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360 degree panorama of Svalbard's northernmost island

The Sjuøya­ne (“Seven Islands”) are the nort­hern most out­liers of Sval­bard, and the litt­le island of Ros­søya is the very nort­hern­most one. The­re is no land fur­ther north in this part of the Arc­tic, just water.

Ros­søya – Pano 1

Ros­søya lies without any shel­ter on the edge of the Arc­tic Oce­an. It is actual­ly just a sker­ry, just a lar­ge, steep rock. Its shape loo­ks like the back of a turt­le from the distance. Nobo­dy would pay any atten­ti­on to Ros­søya if it was not the nort­hern­most island. It has to be said, though, that the­re are islands and land fur­ther north in other parts of the Arc­tic, such as Frans Josef Land (Rus­sia) and Green­land. The lat­ter goes up to almost 84 degrees north. Here on Ros­søya, we are at 80°49.7’N/20°20.8’E.

Ros­søya – Pano 2

Ros­søya does not make it easy for visi­tors. The sea has to be flatcalm, other­wi­se one should stay away from this steep, rocky and com­ple­te­ly expo­sed coast. The­re might be ice, fog or polar bears, and none of the­se fac­tors is good for lan­dings, let alo­ne a com­bi­na­ti­on of several ones. And once you have mana­ged to put your feet on solid ground (good old crystal­li­ne base­ment rock), the­re is a bit of a climb wai­t­ing in case you want to get up to the top, some­thing that will not be ever­y­bo­dies cup of tea.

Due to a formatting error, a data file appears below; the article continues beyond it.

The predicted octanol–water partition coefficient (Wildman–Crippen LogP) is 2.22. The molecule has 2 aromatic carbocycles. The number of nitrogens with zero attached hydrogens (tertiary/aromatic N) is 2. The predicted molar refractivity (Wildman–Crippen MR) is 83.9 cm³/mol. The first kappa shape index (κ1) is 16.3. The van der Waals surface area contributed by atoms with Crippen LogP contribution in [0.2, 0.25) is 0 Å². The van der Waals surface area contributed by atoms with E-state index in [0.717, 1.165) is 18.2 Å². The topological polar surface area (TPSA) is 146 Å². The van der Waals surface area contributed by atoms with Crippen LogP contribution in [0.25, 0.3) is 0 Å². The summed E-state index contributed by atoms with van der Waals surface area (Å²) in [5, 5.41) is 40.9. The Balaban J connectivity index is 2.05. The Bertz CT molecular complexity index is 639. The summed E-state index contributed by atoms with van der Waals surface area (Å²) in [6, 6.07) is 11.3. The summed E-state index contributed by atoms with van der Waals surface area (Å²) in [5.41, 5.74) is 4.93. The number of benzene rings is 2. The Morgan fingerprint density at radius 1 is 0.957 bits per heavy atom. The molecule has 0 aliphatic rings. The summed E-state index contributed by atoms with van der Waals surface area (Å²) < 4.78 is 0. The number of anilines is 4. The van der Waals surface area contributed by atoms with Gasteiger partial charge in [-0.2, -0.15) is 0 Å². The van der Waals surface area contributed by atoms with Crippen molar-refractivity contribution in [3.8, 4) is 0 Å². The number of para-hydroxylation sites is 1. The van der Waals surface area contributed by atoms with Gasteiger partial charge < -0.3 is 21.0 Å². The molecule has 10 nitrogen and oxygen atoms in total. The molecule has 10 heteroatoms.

Ros­søya – Pano 3

The­re were a few ice­floes around and a litt­le bit of fog, just enough to add to the atmo­s­phe­re as we took the rare oppor­tu­ni­ty to climb up to the top of Ros­søya. To the south, just under the sun, we can vague­ly see Ves­le Tav­leøya, Rossøya’s sou­thern neigh­bour, which is a bit lar­ger and stee­per. The­re are even puf­fins bree­ding on the cliffs the­re, almost on 81 degrees north!

The sun is pain­ting a halo into the fog banks to the north.

Rossøya, Vesle Tavleøya

For ori­en­ta­ti­on, an aeri­al pho­to­graph from by book Nor­we­gens ark­ti­scher Nor­den (2): Aeri­al Arc­tic. Ros­søya in the front, then Ves­le Tav­leøya. The rest of the Sjuøya­ne in the back­ground, Nord­aus­t­land in the far distance. More pho­tos like that in the book 😉

Up the­re it was – rocky. Who would have expec­ted anything else?

Ros­søya – Pano 4

The­re are some lichens and Svalbard’s nort­hern­most bree­ding bird is very likely the Skua that has a nest on top of Ros­søya. The­re are three solid cairns, pro­bab­ly built by Swe­dish 19th cen­tu­ry explo­rers and sci­en­tists such as the famous Adolf Erik Nor­dens­kiöld (yes, the one with the nor­the­ast pas­sa­ge) and the Rus­si­an-Swe­dish Arc de Meri­di­an expe­di­ti­on that did sple­ndid work in Spits­ber­gen bet­ween 1899 and 1902.

Ros­søya pho­to gal­le­ry

Final­ly some more pho­tos with impres­si­ons from Ros­søya, giving an idea of the island’s land­s­cape, struc­tu­re, geo­lo­gy and vege­ta­ti­on.

Click on thumb­nail to open an enlar­ged ver­si­on of the spe­ci­fic pho­to.


By the way:

New book

my new book is in print and it can now be orde­red 🙂 it is a pho­to book with the tit­le “Nor­we­gens ark­ti­scher Nor­den (3): Die Bären­in­sel und Jan May­en”, with Ger­man text Click here for fur­ther details!


This and other publishing products of the Spitsbergen publishing house in the Spitsbergen-Shop.

last modification: 2022-02-05 · copyright: Rolf Stange